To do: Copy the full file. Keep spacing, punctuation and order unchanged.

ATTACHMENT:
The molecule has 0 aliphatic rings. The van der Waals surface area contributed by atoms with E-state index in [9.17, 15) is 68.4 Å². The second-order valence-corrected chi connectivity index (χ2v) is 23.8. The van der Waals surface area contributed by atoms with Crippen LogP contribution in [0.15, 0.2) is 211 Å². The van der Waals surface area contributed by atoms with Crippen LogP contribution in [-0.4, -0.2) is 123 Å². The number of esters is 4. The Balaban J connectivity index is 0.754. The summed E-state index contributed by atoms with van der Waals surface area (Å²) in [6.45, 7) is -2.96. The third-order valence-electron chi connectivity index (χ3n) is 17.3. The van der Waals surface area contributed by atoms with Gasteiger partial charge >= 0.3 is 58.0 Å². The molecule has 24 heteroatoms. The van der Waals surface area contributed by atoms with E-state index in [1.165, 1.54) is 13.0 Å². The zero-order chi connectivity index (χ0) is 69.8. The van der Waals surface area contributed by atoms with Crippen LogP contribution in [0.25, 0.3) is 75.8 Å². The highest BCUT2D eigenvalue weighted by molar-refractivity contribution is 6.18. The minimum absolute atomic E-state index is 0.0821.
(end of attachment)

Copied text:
The molecule has 0 aliphatic rings. The van der Waals surface area contributed by atoms with E-state index in [9.17, 15) is 68.4 Å². The second-order valence-corrected chi connectivity index (χ2v) is 23.8. The van der Waals surface area contributed by atoms with Crippen LogP contribution in [0.15, 0.2) is 211 Å². The van der Waals surface area contributed by atoms with Crippen LogP contribution in [-0.4, -0.2) is 123 Å². The number of esters is 4. The Balaban J connectivity index is 0.754. The summed E-state index contributed by atoms with van der Waals surface area (Å²) in [6.45, 7) is -2.96. The third-order valence-electron chi connectivity index (χ3n) is 17.3. The van der Waals surface area contributed by atoms with Gasteiger partial charge >= 0.3 is 58.0 Å². The molecule has 24 heteroatoms. The van der Waals surface area contributed by atoms with E-state index in [1.165, 1.54) is 13.0 Å². The zero-order chi connectivity index (χ0) is 69.8. The van der Waals surface area contributed by atoms with Crippen LogP contribution in [0.25, 0.3) is 75.8 Å². The highest BCUT2D eigenvalue weighted by molar-refractivity contribution is 6.18. The minimum absolute atomic E-state index is 0.0821.